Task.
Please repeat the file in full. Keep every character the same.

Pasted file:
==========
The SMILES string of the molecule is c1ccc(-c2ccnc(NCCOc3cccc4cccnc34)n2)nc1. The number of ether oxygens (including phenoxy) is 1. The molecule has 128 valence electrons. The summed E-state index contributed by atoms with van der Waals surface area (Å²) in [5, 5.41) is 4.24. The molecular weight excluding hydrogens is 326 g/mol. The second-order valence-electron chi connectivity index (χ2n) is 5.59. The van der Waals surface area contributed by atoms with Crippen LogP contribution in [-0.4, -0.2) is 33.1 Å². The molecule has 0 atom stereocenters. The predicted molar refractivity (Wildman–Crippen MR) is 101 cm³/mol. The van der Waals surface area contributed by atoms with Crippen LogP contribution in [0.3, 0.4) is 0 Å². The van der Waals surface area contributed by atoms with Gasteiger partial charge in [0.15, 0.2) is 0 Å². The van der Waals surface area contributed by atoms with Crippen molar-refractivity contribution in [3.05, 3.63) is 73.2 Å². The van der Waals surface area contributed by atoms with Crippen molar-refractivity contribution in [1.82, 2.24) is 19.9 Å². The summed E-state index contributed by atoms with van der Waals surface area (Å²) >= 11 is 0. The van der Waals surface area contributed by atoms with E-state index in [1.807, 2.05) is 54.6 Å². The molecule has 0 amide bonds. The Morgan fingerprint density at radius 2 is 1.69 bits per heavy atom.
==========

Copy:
The SMILES string of the molecule is c1ccc(-c2ccnc(NCCOc3cccc4cccnc34)n2)nc1. The number of ether oxygens (including phenoxy) is 1. The molecule has 128 valence electrons. The summed E-state index contributed by atoms with van der Waals surface area (Å²) in [5, 5.41) is 4.24. The molecular weight excluding hydrogens is 326 g/mol. The second-order valence-electron chi connectivity index (χ2n) is 5.59. The van der Waals surface area contributed by atoms with Crippen LogP contribution in [-0.4, -0.2) is 33.1 Å². The molecule has 0 atom stereocenters. The predicted molar refractivity (Wildman–Crippen MR) is 101 cm³/mol. The van der Waals surface area contributed by atoms with Crippen LogP contribution in [0.3, 0.4) is 0 Å². The van der Waals surface area contributed by atoms with Gasteiger partial charge in [0.15, 0.2) is 0 Å². The van der Waals surface area contributed by atoms with Crippen molar-refractivity contribution in [3.05, 3.63) is 73.2 Å². The van der Waals surface area contributed by atoms with Crippen molar-refractivity contribution in [1.82, 2.24) is 19.9 Å². The summed E-state index contributed by atoms with van der Waals surface area (Å²) >= 11 is 0. The van der Waals surface area contributed by atoms with E-state index in [1.807, 2.05) is 54.6 Å². The molecule has 0 amide bonds. The Morgan fingerprint density at radius 2 is 1.69 bits per heavy atom.